I've always gotten the winter blues, but one year it was the worst ever. Like, really bad.
This was during my training to become a certified health coach and we were encouraged to experiment with different kinds of diets.
Unfortunately, I chose January to go vegan.
Not the smartest timing.
Not only did I learn that depriving yourself of warming animal products during a time when you should be nutritionally taking care of yourself even more than usual feels pretty miserable (and cold!), I decided (because I do things like I mean it) to also stop taking my fish oil pills for the month.
Because I’m vegan now, right?
The results weren't pretty.
When I finally went back to eating normally (praise the Lord!) and taking fish oil again, I felt like a new woman.
Ok, I've always been susceptible to Seasonal Affective Disorder (S.A.D.), but for years I'd also been taking fish oil pills, so I was always able to make it through winter relatively unscathed.
A few tropical vacations also helped ;)
S.A.D. has been linked to a biochemical imbalance in the brain, stimulated by shorter daylight hours and a lack of sunlight in winter.
S.A.D. is also linked to carb cravings and weight gain.
But back to the fish oil…
Fish oil contains omega-3 fatty acids, which promote proper brain and nerve function. Recent studies also suggest that omega-3 fatty acids found in fish oil may be helpful in maintaining a healthy emotional balance.
There are three types of omega-3 fatty acids: AHA (alpha-linoleic acid), DHA (docosahexaenoic acid) and EPA (eicosapentaenoic acid).
AHA is plant-based (think flaxseed, chia and hemp), while DHA and EPA are marine-based. For the most effective type of omega-3, choose marine-based.
To go a step further, Dr. Perlmutter (a neurologist and author of the books Grain Brain and Brain Maker), recommends 1,000 mg a day of DHA.
It may also be necessary to up your intake of vitamin D in the winter. Serotonin, the brain hormone associated with mood elevation, rises with exposure to bright light and falls with decreased sun exposure.
Makes sense right? Since you aren't sunning your buns in the winter, your body isn't going to be making vitamin D on it's own. I go from 1,000 IU of vitamin D3 in warmer weather to 4,000 IU in colder.
You might be wondering why I didn't supplement with a vegan source of omega-3. Well, I did the next year (while continuing to eat delicious animal products) and I started to careen down the same S.A.D. path once again, until I went back on the fish oil.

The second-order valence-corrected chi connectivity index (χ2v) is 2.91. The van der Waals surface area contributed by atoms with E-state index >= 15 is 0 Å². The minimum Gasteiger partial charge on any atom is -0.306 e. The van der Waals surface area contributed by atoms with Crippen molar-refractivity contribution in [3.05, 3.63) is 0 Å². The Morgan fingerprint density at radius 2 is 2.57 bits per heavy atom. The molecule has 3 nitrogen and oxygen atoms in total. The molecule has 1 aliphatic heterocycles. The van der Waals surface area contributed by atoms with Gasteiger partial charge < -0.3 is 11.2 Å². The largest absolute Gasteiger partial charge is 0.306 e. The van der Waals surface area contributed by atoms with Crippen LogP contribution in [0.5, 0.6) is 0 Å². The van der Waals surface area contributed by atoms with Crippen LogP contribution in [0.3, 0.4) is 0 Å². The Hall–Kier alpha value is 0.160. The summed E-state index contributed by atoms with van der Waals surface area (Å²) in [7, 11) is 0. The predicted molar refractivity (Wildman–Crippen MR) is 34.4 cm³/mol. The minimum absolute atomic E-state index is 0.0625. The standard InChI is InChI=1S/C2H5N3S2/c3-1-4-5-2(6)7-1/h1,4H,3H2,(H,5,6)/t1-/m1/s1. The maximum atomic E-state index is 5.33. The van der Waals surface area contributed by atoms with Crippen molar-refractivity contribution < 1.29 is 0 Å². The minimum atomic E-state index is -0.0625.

But a more fun way to get omega-3 is through food! (You knew I was gonna say that, right?)
One of the highest sources of omega-3, aside from wild salmon, is sablefish (also called black cod or butterfish).
It's rich and buttery. In the recipe below I gilded that omega-3 lily by coating the fish in sprouted flax meal and I perfumed it with luscious, nostalgic nutmeg.
Savor it and smile :)
Info credit: Andrew Weil, Dr. Mercola and Psychology Today
Flax-Meal Crusted Sablefish + Quick Arugula Salad
Ingredients for the crusted sablefish
-2 tbsp flax meal
-1 tbsp ground nutmeg
-1/2 tsp salt
-1 or 2 tbsp ghee (or grass-fed butter)
-2 sablefish filets (I get mine from Vitalchoice.com)*
Ingredients for the salad
-1 tbsp apple cider vinegar with "the mother"
-1/2 tsp blackstrap molasses
-1/4 tsp nutmeg
-pinch of salt
-2 tbsp extra-virgin olive oil
-1/2 of a 5 oz package of pre-washed arugula
Directions for the sablefish
1. Combine the flax meal, ground nutmeg and salt in a dish and press the tops of the sablefish filets into the mixture.
2. Heat a pan over medium heat, add the ghee and then place the filets into the pan crusted-side down; cook for 3 minutes, flip, cover the pan and cook for another 3 minutes; turn the heat off and remove the pan from the hot burner; allow the fish to rest in the pan with the lid on for another 3 minutes and serve.
Directions for the salad
1. Add the vinegar, blackstrap molasses, nutmeg and salt to a salad bowl and combine with a whisk; once combined, slowly whisk in the olive oil.
2. Add the arugula to the bowl and toss to combine.
*Just a heads up. I'm a proud Vital Choice affiliate. I've loved their products for a couple of years now, so it recently made sense to start working with them. If you purchase the sablefish through the link above, I'll earn a small commission. And just so you know, I don't endorse anything as an affiliate unless I use it myself.